AAJ: Tell me about your new band Broken Arm with bassist Kermit Driscoll and drummer Mike Sarin. I think [vibes player] Bryan Carrott's also in the group?

EF: Sometimes.

AAJ: I believe this is a further exploration of playing pizzicato.

EF: Yeah. Although now I'm starting to add bowed to the soloing part of it. But this is a really overtly jazz project, and it's something I've been waiting to do. I've been collecting cello-and-jazz discographies and transcriptions of pieces for years—because I really wanted to do this, I know it's in me, and I did study this music, after all. I worked for years and years to be able to negotiate jazz music and changes and time. I have these skills, but I couldn't find a way to make it feel organic. Then I finally decided—I just want to write a book of music that's from this kind of sunny, Oscar Pettiford pizzicato cello as my launching point [bassist Pettiford dealt with a broken arm by switching to pizzicato, retuned cello, essentially introducing the instrument to the jazz world]—don't do any of his music, but use that as my kind of model.

And also use the small-group Herbie Nichols stuff—I listened to a lot of that. So I figured out how to write medium-tempo tunes and gradually—very gradually—I have written about twenty-five tunes. So if you ever see this concert, you'll see me looking back, but I also look forward. This group is ready to record, and I'm just looking for the right situation for it, because I really feel like I need to get it out there. I do want to establish my cred as someone who can do this, and I think it's a really optimistic kind of joyous project that I really love playing in. We did a very successful tour in Italy and Portugal last November. It's small-group jazz filtered through my own perspective. It's really been a blast.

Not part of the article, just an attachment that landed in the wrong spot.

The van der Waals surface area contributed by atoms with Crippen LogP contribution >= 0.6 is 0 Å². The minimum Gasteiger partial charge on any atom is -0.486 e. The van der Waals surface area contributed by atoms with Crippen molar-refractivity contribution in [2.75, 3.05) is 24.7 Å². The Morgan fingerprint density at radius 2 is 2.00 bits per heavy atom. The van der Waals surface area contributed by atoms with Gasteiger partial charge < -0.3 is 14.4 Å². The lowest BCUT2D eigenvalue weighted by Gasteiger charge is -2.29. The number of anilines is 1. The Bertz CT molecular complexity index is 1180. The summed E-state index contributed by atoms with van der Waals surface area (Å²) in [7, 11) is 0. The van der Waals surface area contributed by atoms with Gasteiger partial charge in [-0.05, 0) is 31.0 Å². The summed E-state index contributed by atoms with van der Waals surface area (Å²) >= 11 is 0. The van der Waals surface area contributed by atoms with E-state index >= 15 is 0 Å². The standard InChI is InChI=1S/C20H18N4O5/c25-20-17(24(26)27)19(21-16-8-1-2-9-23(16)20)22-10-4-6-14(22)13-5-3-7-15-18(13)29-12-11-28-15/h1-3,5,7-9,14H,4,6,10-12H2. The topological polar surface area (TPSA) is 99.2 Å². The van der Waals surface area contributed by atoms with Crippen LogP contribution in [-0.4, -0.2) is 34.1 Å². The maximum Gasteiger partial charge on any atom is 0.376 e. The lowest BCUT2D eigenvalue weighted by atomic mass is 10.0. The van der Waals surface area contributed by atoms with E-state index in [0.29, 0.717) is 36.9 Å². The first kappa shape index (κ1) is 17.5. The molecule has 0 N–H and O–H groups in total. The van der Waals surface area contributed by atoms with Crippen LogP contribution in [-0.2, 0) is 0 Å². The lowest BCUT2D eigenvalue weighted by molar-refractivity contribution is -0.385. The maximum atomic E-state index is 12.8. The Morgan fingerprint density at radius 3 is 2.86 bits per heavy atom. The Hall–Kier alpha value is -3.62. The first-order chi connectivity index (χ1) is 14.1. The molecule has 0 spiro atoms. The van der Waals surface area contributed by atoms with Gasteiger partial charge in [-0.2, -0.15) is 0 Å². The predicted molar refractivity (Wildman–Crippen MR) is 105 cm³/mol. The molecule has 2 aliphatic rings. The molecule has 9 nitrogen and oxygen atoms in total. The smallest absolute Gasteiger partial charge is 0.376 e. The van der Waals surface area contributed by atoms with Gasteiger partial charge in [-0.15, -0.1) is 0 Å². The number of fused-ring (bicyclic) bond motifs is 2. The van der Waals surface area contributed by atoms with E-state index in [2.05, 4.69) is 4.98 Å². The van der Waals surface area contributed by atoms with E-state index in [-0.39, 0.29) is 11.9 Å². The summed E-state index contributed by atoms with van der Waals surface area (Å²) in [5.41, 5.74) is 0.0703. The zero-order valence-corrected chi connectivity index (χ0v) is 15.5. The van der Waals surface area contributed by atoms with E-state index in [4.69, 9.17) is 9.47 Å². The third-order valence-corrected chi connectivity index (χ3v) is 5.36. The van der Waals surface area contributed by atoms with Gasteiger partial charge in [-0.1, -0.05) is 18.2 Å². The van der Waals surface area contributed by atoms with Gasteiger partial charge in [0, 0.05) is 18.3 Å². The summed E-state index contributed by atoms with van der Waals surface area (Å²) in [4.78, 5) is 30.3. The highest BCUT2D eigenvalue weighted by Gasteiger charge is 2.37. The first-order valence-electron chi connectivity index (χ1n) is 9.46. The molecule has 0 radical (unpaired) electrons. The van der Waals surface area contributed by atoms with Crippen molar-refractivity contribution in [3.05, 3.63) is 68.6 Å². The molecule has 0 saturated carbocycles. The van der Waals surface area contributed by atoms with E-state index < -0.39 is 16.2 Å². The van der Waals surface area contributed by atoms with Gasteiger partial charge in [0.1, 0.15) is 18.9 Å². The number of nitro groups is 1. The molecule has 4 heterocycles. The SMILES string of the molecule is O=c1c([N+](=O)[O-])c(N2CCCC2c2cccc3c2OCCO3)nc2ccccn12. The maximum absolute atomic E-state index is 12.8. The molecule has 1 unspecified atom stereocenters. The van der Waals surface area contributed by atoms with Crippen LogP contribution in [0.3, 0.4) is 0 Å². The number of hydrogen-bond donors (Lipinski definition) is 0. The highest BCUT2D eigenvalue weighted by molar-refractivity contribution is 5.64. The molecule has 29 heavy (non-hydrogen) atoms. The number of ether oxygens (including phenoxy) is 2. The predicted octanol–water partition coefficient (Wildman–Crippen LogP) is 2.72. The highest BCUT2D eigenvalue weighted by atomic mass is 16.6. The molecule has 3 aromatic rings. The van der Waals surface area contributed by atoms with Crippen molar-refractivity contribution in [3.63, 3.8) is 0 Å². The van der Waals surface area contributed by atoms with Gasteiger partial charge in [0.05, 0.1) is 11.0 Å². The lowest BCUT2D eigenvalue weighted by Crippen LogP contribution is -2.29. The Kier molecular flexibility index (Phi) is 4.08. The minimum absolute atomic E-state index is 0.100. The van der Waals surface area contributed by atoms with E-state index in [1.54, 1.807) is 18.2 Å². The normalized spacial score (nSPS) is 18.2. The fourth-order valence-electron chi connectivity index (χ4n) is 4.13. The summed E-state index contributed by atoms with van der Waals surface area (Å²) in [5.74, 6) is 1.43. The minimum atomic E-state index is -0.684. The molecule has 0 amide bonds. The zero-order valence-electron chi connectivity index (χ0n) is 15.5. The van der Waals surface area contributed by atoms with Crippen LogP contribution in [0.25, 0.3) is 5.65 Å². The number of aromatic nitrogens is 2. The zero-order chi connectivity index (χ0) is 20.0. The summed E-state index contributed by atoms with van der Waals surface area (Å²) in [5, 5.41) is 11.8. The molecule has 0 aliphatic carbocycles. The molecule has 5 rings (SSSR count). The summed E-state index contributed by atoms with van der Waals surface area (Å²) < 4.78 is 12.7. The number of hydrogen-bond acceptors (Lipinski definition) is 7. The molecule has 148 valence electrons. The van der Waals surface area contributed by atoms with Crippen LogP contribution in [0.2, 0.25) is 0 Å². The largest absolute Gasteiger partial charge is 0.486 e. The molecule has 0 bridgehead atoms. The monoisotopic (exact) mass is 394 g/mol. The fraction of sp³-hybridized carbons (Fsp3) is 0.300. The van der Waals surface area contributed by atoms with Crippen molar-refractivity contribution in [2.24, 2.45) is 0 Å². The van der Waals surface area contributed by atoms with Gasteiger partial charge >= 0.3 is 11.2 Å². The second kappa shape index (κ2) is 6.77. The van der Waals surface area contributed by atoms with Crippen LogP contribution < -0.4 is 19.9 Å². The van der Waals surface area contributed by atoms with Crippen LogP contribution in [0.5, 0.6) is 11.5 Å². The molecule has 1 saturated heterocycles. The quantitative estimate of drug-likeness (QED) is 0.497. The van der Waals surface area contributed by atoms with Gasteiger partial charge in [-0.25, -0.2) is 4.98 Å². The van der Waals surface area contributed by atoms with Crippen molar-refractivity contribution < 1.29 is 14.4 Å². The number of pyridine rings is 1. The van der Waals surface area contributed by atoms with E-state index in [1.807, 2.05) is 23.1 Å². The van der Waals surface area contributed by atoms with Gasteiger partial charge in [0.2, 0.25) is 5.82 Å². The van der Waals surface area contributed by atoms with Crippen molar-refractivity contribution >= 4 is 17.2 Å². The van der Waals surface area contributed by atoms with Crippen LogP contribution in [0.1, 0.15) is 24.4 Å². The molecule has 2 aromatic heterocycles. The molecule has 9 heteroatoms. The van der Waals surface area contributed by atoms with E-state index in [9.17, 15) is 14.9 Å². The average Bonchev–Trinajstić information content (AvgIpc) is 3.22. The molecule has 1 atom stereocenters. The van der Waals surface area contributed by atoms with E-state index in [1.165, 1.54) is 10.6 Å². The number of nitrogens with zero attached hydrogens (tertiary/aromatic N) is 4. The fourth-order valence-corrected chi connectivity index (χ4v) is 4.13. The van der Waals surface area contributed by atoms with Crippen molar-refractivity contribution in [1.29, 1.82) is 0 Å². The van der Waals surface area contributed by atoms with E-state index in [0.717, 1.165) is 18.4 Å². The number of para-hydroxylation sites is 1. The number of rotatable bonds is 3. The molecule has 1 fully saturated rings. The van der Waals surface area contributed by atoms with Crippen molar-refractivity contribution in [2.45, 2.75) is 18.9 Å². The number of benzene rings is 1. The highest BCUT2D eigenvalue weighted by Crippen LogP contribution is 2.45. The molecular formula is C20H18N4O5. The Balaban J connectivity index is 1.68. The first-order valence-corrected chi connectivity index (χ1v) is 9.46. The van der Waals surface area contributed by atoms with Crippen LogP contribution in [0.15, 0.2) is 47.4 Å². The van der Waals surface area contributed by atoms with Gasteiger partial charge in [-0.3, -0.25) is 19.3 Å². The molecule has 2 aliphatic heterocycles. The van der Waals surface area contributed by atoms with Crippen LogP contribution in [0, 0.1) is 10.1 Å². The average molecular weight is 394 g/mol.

AAJ: I'm always impressed by your cello technique. It's daunting. But I always get the impression that you make sure your technique is serving your pieces, not vice-versa. I don't think you waste time showing off your chops. Is this just a question of taste or do you ever have to think about not overplaying—do you ever have to reorient yourself more to a piece's content?

Erik FriedlanderEF: Well, I guess I compare myself to some of the violinists that I know or play with—Zbigniew [Seifert] or Mark Feldman or someone like that. I wish I could make the technique more central, but I don't actually feel like I have it to do it, not at least compared with them. I guess I also feel really strongly about the emotional impact of playing. That's what I'm really about and what I love to do. So I think I try to lead with that, and that leads to things that are less technically virtuosic and more expressive. I was thinking about this today. Because I go to Italy a lot to tour, I'm trying to learn Italian, and I came across this word "improvvisamente —so you think, oh, that means "improvised. But it means "suddenly. And I thought of that word "suddenly, and I thought that's what improvisation should be like: it should be sudden. And I'm going for those moments. If I think back about a gig, I hate deconstructing: "oh, then we did this and you should have done that. I just think about moments. Did we have moments? Did we have enough moments of things happening? If we did, I count that as a good night. That's pretty much the priority..